Aarhus University Seal
The center is closed, and the website is therefore no longer being updated.

PIT talk by Rebecca Fiebrink on Machine Learning as Creative Interaction Design Tool

Info about event


Friday 1 December 2017,  at 11:00 - 12:15


DLRC (room 030), Wiener building 5347


Supervised learning can be understood not only as a way to create accurate models of real-world phenomena, but also as a design tool that complements more traditional computer programming by enabling rapid prototyping, iterative refinement, and embodied engagement in the design of new software and hardware systems. Realising the creative potential of these algorithms requires a rethinking of the interfaces through which people provide data and build models, providing for tight interaction-feedback loops and efficient mechanisms for people to steer and explore algorithm behaviours. I will outline some of my research on better enabling creative practitioners, interaction designers, and software developers to employ supervised learning in the design of new real-time systems. I will demo some tools that I have created for this purpose, and I’ll highlight some of the research outcomes from nearly a decade of employing and observing others using machine learning in creative contexts.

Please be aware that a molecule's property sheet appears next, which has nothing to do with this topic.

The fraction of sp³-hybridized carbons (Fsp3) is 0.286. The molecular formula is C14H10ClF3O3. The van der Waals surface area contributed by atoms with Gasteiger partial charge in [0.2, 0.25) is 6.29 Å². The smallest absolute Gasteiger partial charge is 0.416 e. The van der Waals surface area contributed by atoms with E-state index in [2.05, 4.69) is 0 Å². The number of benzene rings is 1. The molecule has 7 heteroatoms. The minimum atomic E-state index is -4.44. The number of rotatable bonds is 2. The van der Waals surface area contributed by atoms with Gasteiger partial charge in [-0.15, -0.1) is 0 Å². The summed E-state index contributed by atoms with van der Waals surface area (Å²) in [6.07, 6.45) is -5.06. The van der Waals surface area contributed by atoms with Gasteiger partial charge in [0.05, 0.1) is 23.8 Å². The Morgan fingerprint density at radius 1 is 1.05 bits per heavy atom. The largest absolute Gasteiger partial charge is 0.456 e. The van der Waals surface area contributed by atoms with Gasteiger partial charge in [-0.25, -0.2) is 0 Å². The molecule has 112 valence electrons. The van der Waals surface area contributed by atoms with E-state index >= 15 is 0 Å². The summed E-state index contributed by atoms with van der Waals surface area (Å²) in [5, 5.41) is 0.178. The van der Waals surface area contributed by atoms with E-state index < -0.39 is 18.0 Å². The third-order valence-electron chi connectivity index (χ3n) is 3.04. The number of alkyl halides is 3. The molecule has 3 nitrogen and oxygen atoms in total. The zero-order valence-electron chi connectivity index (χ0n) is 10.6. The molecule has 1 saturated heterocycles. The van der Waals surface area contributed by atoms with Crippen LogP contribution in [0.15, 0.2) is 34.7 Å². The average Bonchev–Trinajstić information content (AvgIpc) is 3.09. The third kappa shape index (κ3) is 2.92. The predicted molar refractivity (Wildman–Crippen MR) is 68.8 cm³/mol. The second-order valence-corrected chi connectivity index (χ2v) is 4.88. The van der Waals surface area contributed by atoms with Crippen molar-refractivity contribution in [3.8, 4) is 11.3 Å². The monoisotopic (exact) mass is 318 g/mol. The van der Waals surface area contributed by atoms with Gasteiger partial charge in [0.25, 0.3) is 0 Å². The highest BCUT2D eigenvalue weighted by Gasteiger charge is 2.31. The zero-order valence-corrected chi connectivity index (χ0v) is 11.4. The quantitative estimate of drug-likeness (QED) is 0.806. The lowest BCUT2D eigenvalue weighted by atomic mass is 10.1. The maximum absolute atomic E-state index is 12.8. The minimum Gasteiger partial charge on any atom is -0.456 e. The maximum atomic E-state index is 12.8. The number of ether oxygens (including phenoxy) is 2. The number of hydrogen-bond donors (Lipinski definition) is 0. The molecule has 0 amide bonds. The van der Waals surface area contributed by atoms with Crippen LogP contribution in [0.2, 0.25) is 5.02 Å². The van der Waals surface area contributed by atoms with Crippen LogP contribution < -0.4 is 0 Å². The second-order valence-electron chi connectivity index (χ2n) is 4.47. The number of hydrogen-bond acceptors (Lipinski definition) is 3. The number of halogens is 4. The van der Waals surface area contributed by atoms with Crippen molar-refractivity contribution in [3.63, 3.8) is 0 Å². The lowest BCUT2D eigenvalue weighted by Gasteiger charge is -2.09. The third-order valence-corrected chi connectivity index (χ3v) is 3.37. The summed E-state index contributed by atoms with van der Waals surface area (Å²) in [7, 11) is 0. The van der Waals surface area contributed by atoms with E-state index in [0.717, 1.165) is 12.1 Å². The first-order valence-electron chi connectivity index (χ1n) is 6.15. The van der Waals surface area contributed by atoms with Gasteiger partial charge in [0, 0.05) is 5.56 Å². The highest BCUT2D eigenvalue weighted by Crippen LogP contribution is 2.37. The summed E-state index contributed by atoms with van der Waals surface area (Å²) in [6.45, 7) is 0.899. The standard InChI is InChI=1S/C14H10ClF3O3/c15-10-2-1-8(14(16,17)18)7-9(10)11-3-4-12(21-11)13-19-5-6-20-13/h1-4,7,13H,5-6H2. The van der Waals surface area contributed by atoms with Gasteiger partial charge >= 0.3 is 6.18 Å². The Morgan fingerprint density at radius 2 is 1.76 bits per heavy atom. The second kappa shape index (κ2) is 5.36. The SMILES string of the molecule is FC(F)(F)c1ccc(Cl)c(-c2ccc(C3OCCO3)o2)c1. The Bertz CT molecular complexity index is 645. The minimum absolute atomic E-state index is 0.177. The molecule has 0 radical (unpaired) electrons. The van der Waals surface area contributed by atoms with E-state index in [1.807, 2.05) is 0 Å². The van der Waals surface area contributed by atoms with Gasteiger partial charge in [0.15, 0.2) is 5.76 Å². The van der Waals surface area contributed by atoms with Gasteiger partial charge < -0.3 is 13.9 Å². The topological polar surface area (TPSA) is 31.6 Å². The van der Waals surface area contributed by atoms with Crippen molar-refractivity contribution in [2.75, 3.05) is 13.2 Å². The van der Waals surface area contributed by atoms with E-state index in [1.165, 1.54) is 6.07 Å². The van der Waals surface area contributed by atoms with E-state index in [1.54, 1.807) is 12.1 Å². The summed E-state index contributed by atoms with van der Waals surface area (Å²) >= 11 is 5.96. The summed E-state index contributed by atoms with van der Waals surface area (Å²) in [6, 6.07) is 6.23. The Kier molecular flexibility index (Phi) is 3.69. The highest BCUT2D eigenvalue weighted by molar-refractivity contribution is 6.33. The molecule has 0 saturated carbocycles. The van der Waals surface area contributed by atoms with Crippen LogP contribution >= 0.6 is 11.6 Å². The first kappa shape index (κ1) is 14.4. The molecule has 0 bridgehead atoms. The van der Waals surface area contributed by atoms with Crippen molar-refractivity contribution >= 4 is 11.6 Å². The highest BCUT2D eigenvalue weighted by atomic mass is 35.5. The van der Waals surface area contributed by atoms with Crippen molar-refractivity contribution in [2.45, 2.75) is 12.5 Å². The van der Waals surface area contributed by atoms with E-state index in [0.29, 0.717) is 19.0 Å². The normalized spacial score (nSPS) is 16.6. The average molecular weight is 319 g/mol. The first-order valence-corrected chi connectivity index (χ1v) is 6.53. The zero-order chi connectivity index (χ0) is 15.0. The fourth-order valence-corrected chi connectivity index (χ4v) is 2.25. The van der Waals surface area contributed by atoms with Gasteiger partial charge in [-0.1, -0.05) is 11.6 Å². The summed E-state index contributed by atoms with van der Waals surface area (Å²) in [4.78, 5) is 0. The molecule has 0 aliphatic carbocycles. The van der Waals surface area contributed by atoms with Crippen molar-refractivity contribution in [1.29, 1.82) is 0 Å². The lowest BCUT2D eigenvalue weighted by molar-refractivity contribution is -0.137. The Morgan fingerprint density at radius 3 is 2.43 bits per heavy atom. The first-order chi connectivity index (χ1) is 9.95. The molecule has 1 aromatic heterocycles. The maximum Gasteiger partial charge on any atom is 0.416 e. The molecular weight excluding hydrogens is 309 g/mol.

About Rebecca

Dr. Rebecca Fiebrink is a Senior Lecturer at Goldsmiths, University of London. Her research focuses on designing new ways for humans to interact with computers in live music performance and other creative practice. She is the developer of the Wekinator software for interactive machine learning, and she recently taught the world’s first MOOC (“Massively open online course”) about machine learning for artists and musicians. She has worked with companies including Microsoft Research, Sun Microsystems Research Labs, Imagine Research, and Smule, where she helped to build the #1 iTunes app “I am T-Pain.” She holds a PhD in Computer Science from Princeton University in 2011. Prior to moving to Goldsmiths, she was an Assistant Professor at Princeton University, where she co-directed the Princeton Laptop Orchestra.